Lesson Two: Objectives
By the end of this lesson, students should be able to:

    • Recognize that ecosystems do not stay the same forever.
    • Describe how climate changes can cause long-term effects to an ecosystem.
    • Explain how human activity can be a factor in climate change.
    • Recognize that long-term changes to an ecosystem can either cause living things to adapt to become new species or become extinct. Most become extinct.
    • Explain how adaptations over time can cause a species’ behavior to affect other living things in the ecosystem.

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Engage: Activate Prior Knowledge; Generate Interest

Show students the video segment Ecosystems: Abiotic and Biotic Factors (start 1:09) of a swamp ecosystem on mute. Make a t-chart on chart paper labeled “Living Parts” and “Nonliving Parts.” Through class discussion, fill out the living and nonliving parts of the swamp ecosystem and discuss their interactions with each other for survival (e.g., water is the habitat for fish, fish use oxygen in the water to breathe, etc.). Use students’ responses to judge what they already know about ecosystems and to identify any misconceptions they may have.

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Then, have students brainstorm: “What would happen to the organisms if there was a drought?” If needed, watch the video segment again.

Link to DE Video: Ecosystems: Abiotic and Biotic Factors
Link to How Stuff Works video on Abiotic and Biotic Factors

Explore: Allowing Students to Experience Content

10-29-2012 6-35-48 PM.pngHave students write the word “climate” in their science journal. While exploring the term climate in the interactive glossary, have students write the definition and draw a picture representing this new vocabulary word.

Then, have students watch the video segment Climate Review to further gain an understanding of climate and review the definition of ecosystem. After watching the video segment, review student drawings as a class.

Have students use the interactive glossary to review the terms adaptation, extinct, and species.

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Have students write these questions in their science journal: Why do ecosystems change over time? What happens to the living things that can’t survive changes to their ecosystem? Give an example. What helps animals survive when changes do occur in an ecosystem? Give an example. Have students read the passage Climate Changes on Earth and watch the video segment Climate Changes, Natural Disasters, and Other Changes, with a partner. Students should then write the answers to these questions. Discuss student answers as a class.

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Link to DE glossary term: Climate
Link to DE glossary term: Adaptation
Link to DE glossary term: Extinct
Link to DE glossary term: Species

Link to DE video segment: Climate Review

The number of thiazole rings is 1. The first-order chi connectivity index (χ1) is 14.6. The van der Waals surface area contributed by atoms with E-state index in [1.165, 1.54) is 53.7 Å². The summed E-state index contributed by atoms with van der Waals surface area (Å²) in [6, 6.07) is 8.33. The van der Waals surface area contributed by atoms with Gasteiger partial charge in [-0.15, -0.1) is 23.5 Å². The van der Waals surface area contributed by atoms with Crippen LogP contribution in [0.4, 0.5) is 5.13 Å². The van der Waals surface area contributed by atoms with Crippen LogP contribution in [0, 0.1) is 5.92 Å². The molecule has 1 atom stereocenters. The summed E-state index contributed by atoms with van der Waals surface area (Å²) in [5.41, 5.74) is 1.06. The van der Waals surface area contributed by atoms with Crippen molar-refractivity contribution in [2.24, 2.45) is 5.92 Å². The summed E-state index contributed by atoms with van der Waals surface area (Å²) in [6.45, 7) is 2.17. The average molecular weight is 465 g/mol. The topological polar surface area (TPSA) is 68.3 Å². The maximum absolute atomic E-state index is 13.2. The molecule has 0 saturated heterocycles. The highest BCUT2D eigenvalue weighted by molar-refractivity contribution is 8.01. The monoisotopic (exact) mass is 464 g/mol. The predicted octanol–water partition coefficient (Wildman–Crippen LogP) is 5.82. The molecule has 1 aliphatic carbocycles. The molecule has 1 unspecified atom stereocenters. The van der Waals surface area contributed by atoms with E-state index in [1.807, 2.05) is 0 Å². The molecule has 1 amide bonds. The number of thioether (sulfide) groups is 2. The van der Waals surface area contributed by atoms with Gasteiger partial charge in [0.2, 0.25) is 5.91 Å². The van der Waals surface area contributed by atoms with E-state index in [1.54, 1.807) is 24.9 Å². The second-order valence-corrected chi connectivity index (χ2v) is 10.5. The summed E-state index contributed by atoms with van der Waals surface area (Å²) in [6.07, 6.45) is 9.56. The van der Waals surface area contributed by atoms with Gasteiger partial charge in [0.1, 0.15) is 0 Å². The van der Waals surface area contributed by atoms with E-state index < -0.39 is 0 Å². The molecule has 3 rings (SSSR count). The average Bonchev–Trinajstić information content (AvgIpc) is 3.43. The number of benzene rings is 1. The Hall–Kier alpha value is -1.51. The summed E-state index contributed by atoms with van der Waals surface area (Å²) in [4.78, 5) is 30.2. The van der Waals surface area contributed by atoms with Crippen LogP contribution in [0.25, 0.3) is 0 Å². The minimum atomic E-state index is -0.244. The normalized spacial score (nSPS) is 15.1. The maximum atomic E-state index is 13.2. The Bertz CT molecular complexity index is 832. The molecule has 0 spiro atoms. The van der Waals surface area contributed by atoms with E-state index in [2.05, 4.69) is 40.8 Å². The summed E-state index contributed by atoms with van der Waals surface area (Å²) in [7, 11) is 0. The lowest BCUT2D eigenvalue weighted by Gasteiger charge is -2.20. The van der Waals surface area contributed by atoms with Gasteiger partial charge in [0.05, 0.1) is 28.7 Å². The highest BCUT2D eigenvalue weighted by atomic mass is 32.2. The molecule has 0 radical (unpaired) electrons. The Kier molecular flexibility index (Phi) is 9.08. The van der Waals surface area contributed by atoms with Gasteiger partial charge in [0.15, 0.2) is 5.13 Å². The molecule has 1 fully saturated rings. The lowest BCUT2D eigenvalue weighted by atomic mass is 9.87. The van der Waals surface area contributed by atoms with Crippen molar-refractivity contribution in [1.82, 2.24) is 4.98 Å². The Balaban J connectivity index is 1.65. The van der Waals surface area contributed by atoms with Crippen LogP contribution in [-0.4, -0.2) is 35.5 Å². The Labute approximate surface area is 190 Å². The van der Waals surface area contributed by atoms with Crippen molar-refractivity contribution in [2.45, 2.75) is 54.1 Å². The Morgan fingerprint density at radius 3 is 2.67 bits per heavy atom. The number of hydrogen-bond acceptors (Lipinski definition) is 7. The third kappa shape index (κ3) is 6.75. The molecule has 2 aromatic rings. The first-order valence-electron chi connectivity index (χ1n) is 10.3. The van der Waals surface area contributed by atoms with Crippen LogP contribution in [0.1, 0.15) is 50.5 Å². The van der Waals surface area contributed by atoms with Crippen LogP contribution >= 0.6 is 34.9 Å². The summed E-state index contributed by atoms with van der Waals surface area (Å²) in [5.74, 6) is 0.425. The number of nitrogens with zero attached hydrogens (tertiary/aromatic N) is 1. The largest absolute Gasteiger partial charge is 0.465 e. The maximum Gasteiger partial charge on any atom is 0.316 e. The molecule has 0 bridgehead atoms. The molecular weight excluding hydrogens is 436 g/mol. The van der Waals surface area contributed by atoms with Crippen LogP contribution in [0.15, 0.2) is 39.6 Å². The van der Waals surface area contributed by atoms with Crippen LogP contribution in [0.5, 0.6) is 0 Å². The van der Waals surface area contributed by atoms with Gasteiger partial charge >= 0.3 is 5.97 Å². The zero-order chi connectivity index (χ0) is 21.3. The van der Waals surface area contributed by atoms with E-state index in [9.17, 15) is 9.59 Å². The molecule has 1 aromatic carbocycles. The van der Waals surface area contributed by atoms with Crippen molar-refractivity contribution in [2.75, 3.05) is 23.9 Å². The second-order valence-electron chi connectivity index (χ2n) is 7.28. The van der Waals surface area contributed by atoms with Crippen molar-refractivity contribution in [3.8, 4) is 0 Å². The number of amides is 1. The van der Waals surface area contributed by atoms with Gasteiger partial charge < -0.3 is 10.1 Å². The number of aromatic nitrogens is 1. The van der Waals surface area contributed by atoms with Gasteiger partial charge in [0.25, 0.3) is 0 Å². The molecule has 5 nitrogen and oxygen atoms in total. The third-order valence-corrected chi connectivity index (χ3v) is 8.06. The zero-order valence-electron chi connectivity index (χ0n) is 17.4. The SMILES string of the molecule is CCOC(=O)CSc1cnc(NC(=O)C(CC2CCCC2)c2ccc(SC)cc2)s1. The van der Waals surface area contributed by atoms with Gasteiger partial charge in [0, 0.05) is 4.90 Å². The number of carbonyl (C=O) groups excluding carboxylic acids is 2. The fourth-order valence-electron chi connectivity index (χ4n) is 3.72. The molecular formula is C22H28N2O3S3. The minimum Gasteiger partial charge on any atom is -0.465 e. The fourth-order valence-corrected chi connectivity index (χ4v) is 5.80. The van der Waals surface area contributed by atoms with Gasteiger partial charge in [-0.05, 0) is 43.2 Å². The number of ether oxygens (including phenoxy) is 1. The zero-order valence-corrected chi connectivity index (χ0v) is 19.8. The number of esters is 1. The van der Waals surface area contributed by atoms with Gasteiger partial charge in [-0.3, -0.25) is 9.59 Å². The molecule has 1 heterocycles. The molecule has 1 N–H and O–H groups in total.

Link to DE reading passage: Climate Changes on Earth
Link to DE video segment: Climate Changes, Natural Disasters...

Explain: Firm Up Understanding; Allow Students to Explain What They Know

Give each student a copy of the Exploration Student Worksheet: Long-term Changes. Screen shot 2012-10-30 at 10.27.53 PM.png
While completing the exploration Long-Term Changes in Ecosystems, have students fill out the worksheet. Then, discuss students’ answers as a class.

Have students write down this question in their science journal: “What would help a polar bear survive if the climate became colder?” Have students read passage Ecosystem, Changes, and Adaptations with a partner and write the answer to the question. Then, have students draw a picture of what the polar bear would look like. Discuss students’ answers as a class. Then, ask students how this would affect other species living in the same ecosystem. Lead a class discussion answering this question.

Explore: Allowing Students to Experience Content

Visit the We Can Change The World Challenge website, Grades 3-5 lesson plans section for a collection of Virtual Labs, Reading Passages, and Activities that students can explore. All of these materials are geared towards answering the essential questions regarding long term changes in ecosystems, climate change, and what people can do to protect ecosystems.

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Link to 3-5 Lessons at www.wecanchange.com

Elaborate: Allow Students to Apply What They Know

Project Ideas: To help your students apply their understanding of long-term changes to ecosystems, you may wish to have your students complete some or all of the following projects. The time required to complete each project will vary; some may require students to work outside the classroom.
  • Have students research the Tundra biome to find out what type of living and nonliving things exist there. Then ask students:
  • What would happen if the climate became warmer?
  • How would it look?
  • How would warmer weather affect the plants and animals?
  • How would the plants and animals adapt to their new environment?
  • How would this affect other species living in the same ecosystem?
  • Have students draw a picture of how the Tundra would look different including the living and nonliving parts. Then have students present their drawing to the class

Evaluate: Check for Understanding
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Have students take the Project Polar Bear Quiz found on the Louisville Zoo website as a form of self assessment.

Link to Project Polar Bear Quiz at www.louisvillezoo.org